The MMS, created in 1982, had a built-in conflict from the start. It leases tracts for exploration and collects the government's share of oil and gas revenue -- as well as regulate the industry. Over the last three decades, the MMS has instead become partner with the industry it regulates, putting revenue ahead of safety at times, as the Post reports:
Favorable Industry CommentsThe story of how a little-known federal agency became an extension of the industry it oversaw spans three decades and four presidents.
Top officials and front-line workers routinely referred to the companies under their watch as "clients," "customers" and especially "partners." As the relationship became more intertwined, regulatory intensity subsided. MMS officials waived hundreds of environmental reviews and did not aggressively pursue companies for equipment failures. They also participated in studies financed and dominated by industry, more as collaborator than regulator. In the face of industry opposition, MMS abandoned proposals that would have increased costs but might have improved safety.
The MMS has adopted at least 78 industry-generated standards as federal regulations, as shown by records from the American Petroleum Institute, an oil industry trade group. Even after the explosion, when the MMS finalized a regulation intended to control the undersea pressures that threaten deepwater drilling operations, it has adopted language provided by the API and incorporated it into the Federal Register, the Post reports.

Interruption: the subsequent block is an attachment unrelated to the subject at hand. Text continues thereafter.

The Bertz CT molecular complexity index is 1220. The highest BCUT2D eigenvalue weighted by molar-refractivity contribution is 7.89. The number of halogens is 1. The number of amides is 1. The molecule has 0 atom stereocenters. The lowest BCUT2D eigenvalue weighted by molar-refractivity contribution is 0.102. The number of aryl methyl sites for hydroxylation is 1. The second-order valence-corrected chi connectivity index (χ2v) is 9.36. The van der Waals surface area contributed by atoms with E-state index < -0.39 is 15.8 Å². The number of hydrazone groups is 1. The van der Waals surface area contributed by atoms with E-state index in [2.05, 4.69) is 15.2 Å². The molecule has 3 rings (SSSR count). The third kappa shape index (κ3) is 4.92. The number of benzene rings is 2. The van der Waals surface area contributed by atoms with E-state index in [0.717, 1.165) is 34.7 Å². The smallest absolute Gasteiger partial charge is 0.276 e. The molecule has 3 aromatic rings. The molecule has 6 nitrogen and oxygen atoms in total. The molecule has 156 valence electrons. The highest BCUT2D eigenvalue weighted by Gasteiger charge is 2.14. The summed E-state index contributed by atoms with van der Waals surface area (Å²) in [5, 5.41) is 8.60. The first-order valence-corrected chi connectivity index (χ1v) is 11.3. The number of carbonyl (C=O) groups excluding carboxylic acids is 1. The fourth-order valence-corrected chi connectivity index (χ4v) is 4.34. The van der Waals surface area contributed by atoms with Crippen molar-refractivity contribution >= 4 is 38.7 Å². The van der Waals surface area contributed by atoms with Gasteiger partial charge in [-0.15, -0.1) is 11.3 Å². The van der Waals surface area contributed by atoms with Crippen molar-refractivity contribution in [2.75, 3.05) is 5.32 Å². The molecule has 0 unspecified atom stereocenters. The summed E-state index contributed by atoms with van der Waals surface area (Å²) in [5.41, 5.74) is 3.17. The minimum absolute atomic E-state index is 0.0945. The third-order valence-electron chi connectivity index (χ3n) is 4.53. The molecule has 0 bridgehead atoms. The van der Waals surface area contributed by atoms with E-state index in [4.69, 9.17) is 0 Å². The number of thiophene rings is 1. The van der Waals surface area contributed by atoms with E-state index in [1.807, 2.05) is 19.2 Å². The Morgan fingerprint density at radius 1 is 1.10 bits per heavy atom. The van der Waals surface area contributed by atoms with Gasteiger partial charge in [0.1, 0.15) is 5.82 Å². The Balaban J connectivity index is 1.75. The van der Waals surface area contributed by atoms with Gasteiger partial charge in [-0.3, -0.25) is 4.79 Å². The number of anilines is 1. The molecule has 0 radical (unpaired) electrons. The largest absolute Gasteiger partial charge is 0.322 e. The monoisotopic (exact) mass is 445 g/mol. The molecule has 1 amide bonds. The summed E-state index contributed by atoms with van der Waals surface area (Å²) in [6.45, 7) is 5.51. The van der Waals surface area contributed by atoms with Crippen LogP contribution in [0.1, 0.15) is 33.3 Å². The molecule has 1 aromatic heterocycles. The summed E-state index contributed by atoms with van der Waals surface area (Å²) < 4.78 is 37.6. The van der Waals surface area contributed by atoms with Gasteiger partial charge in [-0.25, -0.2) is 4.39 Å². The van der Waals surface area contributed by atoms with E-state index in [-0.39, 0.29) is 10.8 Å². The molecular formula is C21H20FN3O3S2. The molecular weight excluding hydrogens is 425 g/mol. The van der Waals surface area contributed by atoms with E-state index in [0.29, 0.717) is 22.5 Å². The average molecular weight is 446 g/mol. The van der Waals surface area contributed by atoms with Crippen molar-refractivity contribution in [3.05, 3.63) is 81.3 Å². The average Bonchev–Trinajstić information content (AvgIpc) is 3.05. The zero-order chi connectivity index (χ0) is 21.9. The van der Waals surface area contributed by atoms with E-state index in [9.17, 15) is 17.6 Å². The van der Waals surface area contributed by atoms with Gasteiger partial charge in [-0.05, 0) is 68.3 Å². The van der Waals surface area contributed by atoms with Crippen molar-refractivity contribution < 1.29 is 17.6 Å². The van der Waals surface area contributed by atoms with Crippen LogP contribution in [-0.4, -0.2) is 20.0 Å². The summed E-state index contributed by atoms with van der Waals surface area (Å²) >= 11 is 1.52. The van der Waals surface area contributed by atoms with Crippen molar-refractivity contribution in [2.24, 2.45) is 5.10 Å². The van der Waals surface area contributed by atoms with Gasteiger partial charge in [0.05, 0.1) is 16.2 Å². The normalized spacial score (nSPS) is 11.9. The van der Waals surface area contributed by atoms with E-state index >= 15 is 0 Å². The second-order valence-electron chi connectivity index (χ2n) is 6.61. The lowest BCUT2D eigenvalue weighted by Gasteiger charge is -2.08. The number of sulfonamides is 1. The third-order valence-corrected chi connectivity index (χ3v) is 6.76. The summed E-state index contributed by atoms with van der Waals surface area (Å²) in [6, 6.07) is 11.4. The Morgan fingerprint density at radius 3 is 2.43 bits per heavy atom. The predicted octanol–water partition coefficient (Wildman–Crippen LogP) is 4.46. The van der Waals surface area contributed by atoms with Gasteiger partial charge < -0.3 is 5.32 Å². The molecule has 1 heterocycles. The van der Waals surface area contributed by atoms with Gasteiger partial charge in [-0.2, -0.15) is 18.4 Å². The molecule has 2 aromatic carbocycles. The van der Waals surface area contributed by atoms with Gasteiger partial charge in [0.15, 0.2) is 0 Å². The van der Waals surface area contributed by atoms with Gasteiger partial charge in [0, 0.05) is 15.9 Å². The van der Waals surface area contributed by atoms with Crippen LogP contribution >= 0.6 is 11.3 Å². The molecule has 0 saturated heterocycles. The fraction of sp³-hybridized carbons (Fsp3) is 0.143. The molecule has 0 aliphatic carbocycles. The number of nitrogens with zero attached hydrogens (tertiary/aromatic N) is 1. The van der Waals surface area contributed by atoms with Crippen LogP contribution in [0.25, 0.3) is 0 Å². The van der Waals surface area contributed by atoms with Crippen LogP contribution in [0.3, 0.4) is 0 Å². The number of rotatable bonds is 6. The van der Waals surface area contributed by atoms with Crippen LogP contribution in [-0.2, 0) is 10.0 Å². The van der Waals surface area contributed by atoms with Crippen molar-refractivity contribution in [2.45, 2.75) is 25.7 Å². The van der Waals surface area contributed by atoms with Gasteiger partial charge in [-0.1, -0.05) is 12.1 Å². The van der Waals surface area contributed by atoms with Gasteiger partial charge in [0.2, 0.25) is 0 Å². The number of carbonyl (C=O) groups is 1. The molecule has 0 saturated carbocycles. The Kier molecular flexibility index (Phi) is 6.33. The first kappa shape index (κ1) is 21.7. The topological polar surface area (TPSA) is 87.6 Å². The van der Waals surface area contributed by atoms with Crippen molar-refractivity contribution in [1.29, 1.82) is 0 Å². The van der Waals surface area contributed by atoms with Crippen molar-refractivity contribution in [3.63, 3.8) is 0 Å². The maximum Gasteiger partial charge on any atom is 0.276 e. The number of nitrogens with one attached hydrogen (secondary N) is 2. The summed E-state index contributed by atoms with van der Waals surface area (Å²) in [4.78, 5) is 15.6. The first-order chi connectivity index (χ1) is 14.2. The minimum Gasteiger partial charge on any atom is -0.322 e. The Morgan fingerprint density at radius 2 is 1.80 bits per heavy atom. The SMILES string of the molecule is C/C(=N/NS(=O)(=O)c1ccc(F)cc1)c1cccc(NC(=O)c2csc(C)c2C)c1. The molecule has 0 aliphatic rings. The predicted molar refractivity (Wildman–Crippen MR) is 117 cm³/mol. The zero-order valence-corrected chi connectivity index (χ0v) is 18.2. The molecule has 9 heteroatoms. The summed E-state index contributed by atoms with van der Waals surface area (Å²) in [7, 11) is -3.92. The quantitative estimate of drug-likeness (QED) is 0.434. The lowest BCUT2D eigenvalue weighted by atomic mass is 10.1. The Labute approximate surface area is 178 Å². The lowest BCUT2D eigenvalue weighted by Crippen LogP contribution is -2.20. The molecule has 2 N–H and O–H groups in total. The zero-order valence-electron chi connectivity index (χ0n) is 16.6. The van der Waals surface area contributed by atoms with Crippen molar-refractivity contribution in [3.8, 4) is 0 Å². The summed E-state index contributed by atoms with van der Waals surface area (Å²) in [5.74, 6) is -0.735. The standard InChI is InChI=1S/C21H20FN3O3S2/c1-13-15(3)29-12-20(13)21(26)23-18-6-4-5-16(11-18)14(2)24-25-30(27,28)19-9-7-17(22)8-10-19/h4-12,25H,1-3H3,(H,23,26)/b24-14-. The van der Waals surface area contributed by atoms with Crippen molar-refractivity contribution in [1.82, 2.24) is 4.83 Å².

Not surprisingly, MMS received two favorable public comments about the regulation: One from the Offshore Operators Committee, an industry group, and the other from BP. But what is perhaps surprising is that the MMS actually touted this in its report.
In 2008, an investigation into the agency provided the basis for several criminal cases involving federal contracting rules and conflict-of-interest laws. In 2009, when President Barack Obama took office, the new Interior secretary, Ken Salazar, said the MMS would be one of his first targets. Another report in 2010 showed more of the same.
Under Salazar, in the aftermath of the BP disaster, the agency was renamed Bureau of Ocean Energy Management, Regulation and Enforcement and got a new chief, Michael Bromwich. Oversight of the industry was separated from collecting royalties. The House has passed a similar bill with a stronger separation between regulation and revenue collection.